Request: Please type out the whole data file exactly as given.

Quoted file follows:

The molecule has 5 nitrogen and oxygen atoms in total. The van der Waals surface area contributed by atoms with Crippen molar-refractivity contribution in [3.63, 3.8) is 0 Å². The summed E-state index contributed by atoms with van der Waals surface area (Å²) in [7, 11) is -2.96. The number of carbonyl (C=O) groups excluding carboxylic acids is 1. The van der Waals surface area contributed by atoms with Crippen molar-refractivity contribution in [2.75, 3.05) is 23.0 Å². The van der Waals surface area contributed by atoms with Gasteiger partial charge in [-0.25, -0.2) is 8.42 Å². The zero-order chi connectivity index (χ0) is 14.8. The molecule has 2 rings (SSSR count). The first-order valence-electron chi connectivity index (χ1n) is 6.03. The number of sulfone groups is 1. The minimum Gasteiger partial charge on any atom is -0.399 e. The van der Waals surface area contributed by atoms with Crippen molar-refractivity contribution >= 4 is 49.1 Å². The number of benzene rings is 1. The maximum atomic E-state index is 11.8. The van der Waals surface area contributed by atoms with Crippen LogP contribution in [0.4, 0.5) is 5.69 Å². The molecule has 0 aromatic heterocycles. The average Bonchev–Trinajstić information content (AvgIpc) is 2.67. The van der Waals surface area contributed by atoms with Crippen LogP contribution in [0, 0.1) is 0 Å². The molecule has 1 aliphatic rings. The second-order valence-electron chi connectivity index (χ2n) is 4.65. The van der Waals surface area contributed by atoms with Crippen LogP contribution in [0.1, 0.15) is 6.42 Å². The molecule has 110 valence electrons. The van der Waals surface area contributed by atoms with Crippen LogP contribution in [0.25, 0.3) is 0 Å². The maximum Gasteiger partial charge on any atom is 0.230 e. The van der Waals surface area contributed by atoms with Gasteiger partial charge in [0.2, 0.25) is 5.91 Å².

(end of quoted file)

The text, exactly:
The molecule has 5 nitrogen and oxygen atoms in total. The van der Waals surface area contributed by atoms with Crippen molar-refractivity contribution in [3.63, 3.8) is 0 Å². The summed E-state index contributed by atoms with van der Waals surface area (Å²) in [7, 11) is -2.96. The number of carbonyl (C=O) groups excluding carboxylic acids is 1. The van der Waals surface area contributed by atoms with Crippen molar-refractivity contribution in [2.75, 3.05) is 23.0 Å². The van der Waals surface area contributed by atoms with Gasteiger partial charge in [-0.25, -0.2) is 8.42 Å². The zero-order chi connectivity index (χ0) is 14.8. The molecule has 2 rings (SSSR count). The first-order valence-electron chi connectivity index (χ1n) is 6.03. The number of sulfone groups is 1. The minimum Gasteiger partial charge on any atom is -0.399 e. The van der Waals surface area contributed by atoms with Crippen molar-refractivity contribution >= 4 is 49.1 Å². The number of benzene rings is 1. The maximum atomic E-state index is 11.8. The van der Waals surface area contributed by atoms with Crippen LogP contribution in [0.4, 0.5) is 5.69 Å². The molecule has 0 aromatic heterocycles. The average Bonchev–Trinajstić information content (AvgIpc) is 2.67. The van der Waals surface area contributed by atoms with Crippen LogP contribution in [0, 0.1) is 0 Å². The molecule has 1 aliphatic rings. The second-order valence-electron chi connectivity index (χ2n) is 4.65. The van der Waals surface area contributed by atoms with Crippen LogP contribution in [0.1, 0.15) is 6.42 Å². The molecule has 110 valence electrons. The van der Waals surface area contributed by atoms with Crippen LogP contribution in [0.25, 0.3) is 0 Å². The maximum Gasteiger partial charge on any atom is 0.230 e. The van der Waals surface area contributed by atoms with Gasteiger partial charge in [0.2, 0.25) is 5.91 Å².